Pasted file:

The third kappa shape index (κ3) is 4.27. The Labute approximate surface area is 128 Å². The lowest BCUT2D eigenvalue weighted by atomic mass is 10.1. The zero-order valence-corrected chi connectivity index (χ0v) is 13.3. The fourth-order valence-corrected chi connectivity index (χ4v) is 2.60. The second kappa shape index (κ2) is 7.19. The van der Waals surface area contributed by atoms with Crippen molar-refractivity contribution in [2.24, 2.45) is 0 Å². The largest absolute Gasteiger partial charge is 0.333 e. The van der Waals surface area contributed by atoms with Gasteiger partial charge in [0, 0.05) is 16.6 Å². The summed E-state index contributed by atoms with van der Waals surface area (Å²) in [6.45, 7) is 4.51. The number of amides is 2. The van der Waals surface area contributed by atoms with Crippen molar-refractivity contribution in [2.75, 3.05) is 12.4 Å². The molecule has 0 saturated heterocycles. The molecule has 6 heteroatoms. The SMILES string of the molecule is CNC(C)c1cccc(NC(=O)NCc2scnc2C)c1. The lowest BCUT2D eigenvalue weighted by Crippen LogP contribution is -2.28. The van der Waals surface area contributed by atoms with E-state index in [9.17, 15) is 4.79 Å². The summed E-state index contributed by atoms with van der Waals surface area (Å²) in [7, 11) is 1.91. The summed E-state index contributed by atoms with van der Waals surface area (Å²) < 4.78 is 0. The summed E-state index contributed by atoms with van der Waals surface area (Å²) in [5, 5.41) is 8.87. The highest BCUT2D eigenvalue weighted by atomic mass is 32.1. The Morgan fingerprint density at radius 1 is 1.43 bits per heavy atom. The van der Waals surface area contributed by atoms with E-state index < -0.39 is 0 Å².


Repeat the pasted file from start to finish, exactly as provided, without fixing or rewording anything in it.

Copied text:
The third kappa shape index (κ3) is 4.27. The Labute approximate surface area is 128 Å². The lowest BCUT2D eigenvalue weighted by atomic mass is 10.1. The zero-order valence-corrected chi connectivity index (χ0v) is 13.3. The fourth-order valence-corrected chi connectivity index (χ4v) is 2.60. The second kappa shape index (κ2) is 7.19. The van der Waals surface area contributed by atoms with Crippen molar-refractivity contribution in [2.24, 2.45) is 0 Å². The largest absolute Gasteiger partial charge is 0.333 e. The van der Waals surface area contributed by atoms with Gasteiger partial charge in [0, 0.05) is 16.6 Å². The summed E-state index contributed by atoms with van der Waals surface area (Å²) in [6.45, 7) is 4.51. The number of amides is 2. The van der Waals surface area contributed by atoms with Crippen molar-refractivity contribution in [2.75, 3.05) is 12.4 Å². The molecule has 0 saturated heterocycles. The molecule has 6 heteroatoms. The SMILES string of the molecule is CNC(C)c1cccc(NC(=O)NCc2scnc2C)c1. The lowest BCUT2D eigenvalue weighted by Crippen LogP contribution is -2.28. The van der Waals surface area contributed by atoms with E-state index in [9.17, 15) is 4.79 Å². The summed E-state index contributed by atoms with van der Waals surface area (Å²) in [7, 11) is 1.91. The summed E-state index contributed by atoms with van der Waals surface area (Å²) < 4.78 is 0. The summed E-state index contributed by atoms with van der Waals surface area (Å²) in [5, 5.41) is 8.87. The highest BCUT2D eigenvalue weighted by atomic mass is 32.1. The Morgan fingerprint density at radius 1 is 1.43 bits per heavy atom. The van der Waals surface area contributed by atoms with E-state index < -0.39 is 0 Å².